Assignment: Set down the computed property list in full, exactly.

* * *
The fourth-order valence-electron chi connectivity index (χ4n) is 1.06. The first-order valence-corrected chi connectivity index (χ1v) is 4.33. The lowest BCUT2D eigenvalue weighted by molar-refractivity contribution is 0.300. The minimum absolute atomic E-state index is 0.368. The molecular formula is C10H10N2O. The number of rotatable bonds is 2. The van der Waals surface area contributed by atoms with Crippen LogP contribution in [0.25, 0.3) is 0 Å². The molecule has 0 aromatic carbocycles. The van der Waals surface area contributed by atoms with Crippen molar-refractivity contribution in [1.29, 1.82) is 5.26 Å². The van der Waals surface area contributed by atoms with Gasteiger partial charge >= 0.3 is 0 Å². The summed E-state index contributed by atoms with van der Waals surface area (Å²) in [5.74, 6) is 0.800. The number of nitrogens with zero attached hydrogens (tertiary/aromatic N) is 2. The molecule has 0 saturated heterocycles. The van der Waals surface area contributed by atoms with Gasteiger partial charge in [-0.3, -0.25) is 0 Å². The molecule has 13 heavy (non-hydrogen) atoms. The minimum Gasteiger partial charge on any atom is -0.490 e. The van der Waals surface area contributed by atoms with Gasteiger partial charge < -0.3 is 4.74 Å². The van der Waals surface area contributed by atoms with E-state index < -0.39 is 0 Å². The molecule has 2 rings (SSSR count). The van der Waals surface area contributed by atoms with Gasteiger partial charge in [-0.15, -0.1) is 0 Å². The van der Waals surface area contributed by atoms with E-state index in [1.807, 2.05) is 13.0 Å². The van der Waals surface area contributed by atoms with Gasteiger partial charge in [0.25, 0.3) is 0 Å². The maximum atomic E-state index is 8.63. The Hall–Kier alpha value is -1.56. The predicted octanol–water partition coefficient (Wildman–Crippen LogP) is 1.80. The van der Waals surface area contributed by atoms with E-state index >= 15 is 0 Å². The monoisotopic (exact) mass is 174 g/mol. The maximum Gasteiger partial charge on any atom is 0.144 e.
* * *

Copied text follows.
The fourth-order valence-electron chi connectivity index (χ4n) is 1.06. The first-order valence-corrected chi connectivity index (χ1v) is 4.33. The lowest BCUT2D eigenvalue weighted by molar-refractivity contribution is 0.300. The minimum absolute atomic E-state index is 0.368. The molecular formula is C10H10N2O. The number of rotatable bonds is 2. The van der Waals surface area contributed by atoms with Crippen LogP contribution in [0.25, 0.3) is 0 Å². The molecule has 0 aromatic carbocycles. The van der Waals surface area contributed by atoms with Crippen molar-refractivity contribution in [1.29, 1.82) is 5.26 Å². The van der Waals surface area contributed by atoms with Gasteiger partial charge >= 0.3 is 0 Å². The summed E-state index contributed by atoms with van der Waals surface area (Å²) in [5.74, 6) is 0.800. The number of nitrogens with zero attached hydrogens (tertiary/aromatic N) is 2. The molecule has 0 saturated heterocycles. The van der Waals surface area contributed by atoms with Gasteiger partial charge in [-0.3, -0.25) is 0 Å². The molecule has 13 heavy (non-hydrogen) atoms. The minimum Gasteiger partial charge on any atom is -0.490 e. The van der Waals surface area contributed by atoms with Gasteiger partial charge < -0.3 is 4.74 Å². The van der Waals surface area contributed by atoms with E-state index < -0.39 is 0 Å². The molecule has 2 rings (SSSR count). The van der Waals surface area contributed by atoms with Gasteiger partial charge in [-0.15, -0.1) is 0 Å². The van der Waals surface area contributed by atoms with E-state index in [1.807, 2.05) is 13.0 Å². The van der Waals surface area contributed by atoms with Gasteiger partial charge in [0.25, 0.3) is 0 Å². The maximum atomic E-state index is 8.63. The Hall–Kier alpha value is -1.56. The predicted octanol–water partition coefficient (Wildman–Crippen LogP) is 1.80. The van der Waals surface area contributed by atoms with E-state index >= 15 is 0 Å². The monoisotopic (exact) mass is 174 g/mol. The maximum Gasteiger partial charge on any atom is 0.144 e.